Thousands vote early in Rock County
JACKSON, Ga. Thousands of area residents already cast their ballots over the past two weeks, but some clerks say it's not as many as the last presidential election.
A handful of area clerks say they have seen about the same number of people voting absentee or voting early in person as in the 2008 presidential election.
"I think the vast majority of people who voted absentee in person were excited to cast their ballot," Beloit City Clerk Rebecca Houseman said. "Some people were going out of town, but that wasn't the majority."
In Janesville, 8,900 people had voted through Friday, the last day of early voting when about 1,150 people showed up, Janesville City Clerk Jean Wulf said. That compares to about 8,700 absentee votes in 2008.
The longest wait over the past two weeks was about an hour, she said.
"Really, it was very similar to 2008," she said.
The difference, however, was voters had about a month to vote absentee in 2008, while that period was changed by law to two weeks this year.
The shorter time period might be one reason why numbers stayed the same, said town of Fulton Clerk/Treasurer Connie Zimmerman. She had 686 ballots returned of the 691 absentee ballots she issued. That's down from about 800 in the last election.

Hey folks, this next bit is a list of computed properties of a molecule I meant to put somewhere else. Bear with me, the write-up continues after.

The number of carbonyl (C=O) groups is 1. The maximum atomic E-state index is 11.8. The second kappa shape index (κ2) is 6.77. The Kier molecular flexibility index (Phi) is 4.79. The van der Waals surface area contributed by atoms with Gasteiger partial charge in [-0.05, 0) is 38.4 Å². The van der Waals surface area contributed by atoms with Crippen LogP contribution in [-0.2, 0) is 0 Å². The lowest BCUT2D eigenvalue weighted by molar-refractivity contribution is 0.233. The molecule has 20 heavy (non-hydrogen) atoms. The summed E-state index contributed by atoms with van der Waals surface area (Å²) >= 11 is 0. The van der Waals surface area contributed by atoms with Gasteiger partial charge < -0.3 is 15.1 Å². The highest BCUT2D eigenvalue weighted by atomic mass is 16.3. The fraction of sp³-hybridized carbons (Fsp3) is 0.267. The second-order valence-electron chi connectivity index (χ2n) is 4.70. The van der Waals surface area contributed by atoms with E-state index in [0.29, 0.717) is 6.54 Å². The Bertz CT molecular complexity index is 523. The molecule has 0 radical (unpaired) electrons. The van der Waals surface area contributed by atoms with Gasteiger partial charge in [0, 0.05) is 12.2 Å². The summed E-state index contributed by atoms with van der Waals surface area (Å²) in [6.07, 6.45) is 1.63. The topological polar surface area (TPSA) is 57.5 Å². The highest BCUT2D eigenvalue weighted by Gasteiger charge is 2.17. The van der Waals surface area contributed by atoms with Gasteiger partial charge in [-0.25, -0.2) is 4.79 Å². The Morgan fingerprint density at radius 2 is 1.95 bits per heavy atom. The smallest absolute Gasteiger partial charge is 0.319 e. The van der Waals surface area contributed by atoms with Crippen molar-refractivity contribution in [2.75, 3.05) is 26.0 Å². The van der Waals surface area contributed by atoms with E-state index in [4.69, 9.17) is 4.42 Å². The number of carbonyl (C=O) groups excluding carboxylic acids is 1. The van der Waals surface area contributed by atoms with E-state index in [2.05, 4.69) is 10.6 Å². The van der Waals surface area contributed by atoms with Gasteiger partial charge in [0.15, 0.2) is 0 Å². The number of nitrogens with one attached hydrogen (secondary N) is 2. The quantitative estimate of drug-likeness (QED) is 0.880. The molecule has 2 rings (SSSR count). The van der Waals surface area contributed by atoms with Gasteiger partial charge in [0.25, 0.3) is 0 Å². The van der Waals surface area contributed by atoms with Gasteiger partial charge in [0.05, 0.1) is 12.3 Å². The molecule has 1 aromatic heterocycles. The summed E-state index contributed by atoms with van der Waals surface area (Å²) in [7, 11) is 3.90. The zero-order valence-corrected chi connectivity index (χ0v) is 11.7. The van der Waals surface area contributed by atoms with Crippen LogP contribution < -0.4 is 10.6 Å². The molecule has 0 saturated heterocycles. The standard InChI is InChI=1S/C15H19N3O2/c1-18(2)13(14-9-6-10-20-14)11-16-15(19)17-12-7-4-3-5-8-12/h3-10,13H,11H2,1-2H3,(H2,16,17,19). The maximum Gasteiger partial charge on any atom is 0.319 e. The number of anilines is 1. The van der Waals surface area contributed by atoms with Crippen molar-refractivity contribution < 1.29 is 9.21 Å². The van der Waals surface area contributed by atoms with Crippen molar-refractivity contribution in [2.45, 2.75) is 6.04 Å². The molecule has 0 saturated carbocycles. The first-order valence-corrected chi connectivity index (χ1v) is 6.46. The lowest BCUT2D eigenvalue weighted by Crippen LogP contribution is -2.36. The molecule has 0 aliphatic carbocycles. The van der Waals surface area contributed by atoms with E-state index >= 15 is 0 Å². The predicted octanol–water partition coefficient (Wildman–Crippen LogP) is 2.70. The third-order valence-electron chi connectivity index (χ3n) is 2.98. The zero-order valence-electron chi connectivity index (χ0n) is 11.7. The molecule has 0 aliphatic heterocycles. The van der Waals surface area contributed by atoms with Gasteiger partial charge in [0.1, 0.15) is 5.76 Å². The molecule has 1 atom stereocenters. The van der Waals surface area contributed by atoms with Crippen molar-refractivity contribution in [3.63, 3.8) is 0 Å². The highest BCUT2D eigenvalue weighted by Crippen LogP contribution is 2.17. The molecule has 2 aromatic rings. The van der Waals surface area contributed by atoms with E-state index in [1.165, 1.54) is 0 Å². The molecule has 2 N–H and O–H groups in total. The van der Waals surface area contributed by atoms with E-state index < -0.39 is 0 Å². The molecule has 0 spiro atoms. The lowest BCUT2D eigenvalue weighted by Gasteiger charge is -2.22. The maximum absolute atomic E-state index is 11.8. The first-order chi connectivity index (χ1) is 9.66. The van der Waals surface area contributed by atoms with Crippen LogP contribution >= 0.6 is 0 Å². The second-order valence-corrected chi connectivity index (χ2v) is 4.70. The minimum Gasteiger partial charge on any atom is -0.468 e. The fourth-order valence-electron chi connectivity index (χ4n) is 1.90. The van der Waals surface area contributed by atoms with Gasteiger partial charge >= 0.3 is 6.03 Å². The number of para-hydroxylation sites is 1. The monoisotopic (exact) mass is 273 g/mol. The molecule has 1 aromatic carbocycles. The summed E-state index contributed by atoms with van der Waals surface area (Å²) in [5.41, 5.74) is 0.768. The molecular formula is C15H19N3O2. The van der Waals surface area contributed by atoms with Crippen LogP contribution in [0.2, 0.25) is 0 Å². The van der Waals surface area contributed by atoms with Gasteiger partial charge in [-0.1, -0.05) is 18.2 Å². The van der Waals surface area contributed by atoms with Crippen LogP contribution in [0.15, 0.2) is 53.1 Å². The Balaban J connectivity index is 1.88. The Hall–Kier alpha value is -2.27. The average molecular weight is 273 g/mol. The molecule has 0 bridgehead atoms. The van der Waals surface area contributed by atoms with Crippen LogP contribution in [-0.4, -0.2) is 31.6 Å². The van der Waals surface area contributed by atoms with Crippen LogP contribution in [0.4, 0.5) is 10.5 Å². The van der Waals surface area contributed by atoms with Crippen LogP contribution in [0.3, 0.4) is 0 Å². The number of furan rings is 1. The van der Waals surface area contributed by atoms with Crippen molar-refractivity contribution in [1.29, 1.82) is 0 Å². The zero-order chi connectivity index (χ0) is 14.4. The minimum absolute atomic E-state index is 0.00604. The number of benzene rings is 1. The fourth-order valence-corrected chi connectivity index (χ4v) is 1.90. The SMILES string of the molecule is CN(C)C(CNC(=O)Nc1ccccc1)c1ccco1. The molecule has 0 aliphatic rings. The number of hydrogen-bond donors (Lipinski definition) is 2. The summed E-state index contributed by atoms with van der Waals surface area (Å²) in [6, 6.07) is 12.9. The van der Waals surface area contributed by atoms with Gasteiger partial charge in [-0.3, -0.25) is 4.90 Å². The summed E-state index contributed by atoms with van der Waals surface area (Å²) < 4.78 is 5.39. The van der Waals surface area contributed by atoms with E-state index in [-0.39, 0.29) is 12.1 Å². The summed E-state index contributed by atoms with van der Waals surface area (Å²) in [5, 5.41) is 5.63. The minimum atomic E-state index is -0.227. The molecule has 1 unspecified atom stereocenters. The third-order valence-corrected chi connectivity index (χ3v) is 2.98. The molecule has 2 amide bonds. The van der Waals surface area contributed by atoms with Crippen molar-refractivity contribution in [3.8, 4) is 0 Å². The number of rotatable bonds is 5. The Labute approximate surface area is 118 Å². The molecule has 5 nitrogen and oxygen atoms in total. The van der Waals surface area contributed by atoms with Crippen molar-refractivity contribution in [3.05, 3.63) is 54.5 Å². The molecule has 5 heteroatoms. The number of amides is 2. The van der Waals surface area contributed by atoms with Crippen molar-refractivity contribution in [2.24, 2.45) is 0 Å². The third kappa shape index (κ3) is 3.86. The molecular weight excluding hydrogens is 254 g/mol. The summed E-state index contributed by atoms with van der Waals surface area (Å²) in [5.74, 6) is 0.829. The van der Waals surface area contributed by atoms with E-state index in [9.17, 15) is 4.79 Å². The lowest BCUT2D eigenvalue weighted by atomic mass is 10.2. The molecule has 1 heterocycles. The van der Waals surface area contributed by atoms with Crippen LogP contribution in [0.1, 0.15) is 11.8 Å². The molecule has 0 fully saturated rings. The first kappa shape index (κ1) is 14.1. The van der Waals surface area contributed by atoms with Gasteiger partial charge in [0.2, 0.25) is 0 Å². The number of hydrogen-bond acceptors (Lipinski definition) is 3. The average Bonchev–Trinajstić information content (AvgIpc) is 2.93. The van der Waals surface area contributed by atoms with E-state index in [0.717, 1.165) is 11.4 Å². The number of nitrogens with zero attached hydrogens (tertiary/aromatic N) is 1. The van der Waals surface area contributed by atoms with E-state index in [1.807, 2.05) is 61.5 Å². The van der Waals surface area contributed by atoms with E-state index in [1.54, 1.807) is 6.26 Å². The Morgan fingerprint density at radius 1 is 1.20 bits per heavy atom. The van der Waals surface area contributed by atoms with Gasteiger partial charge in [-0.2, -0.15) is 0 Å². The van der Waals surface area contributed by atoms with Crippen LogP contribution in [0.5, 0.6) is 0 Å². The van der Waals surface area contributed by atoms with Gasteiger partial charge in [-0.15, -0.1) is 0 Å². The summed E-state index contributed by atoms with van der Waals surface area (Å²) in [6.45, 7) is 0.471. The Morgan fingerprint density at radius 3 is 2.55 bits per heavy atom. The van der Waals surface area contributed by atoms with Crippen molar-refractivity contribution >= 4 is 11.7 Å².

In the town of Janesville, 1,120 absentee ballots were cast, which is about 100 fewer than in 2008, town of Janesville Clerk Linda Fewell said.
"I thought it was going to be a lot more," she said, but noted she had limited hours.
Statewide, more than 545,000 people requested absentee ballots, according to officials who track the numbers using the Statewide Voter Registration System. The absentee ballot number is not complete, however, because only military and permanent overseas absentee ballots are required to be tracked in the voter registration system, according to a news release.
Wisconsin voters in 2008 cast 633,610 absentee ballots, 21 percent of the 2.99 million total ballots cast.
More than 30 million people already have voted in 34 states and the District of Columbia, either by mail or in person, according to the Associated Press.
Area clerks were happy that early voting ended Friday, giving them Monday to deal with absentee ballots and prepare for today. Zimmerman's office turned away about 20 people Monday who showed up to vote.
People come in and say it's so great to be able to vote early, Zimmerman said.
Houseman, who was processing more than 3,000 absentee ballots in Beloit, explained the complicated process:
After a voter casts his or her ballot, it is put into an envelope, which is sealed and signed by the voter and a witness. The ballot is entered into the statewide voter registration software, which produces a label that is attached to the envelope.
In Beloit today, the more than 3,000 absentee ballots will be delivered to the various polling places.
As time allows, the envelopes will be opened, and the ballots will be assigned voter numbers and processed through voting machines.
"It's a lot of work compared to just voting at (your) polling place," Houseman said.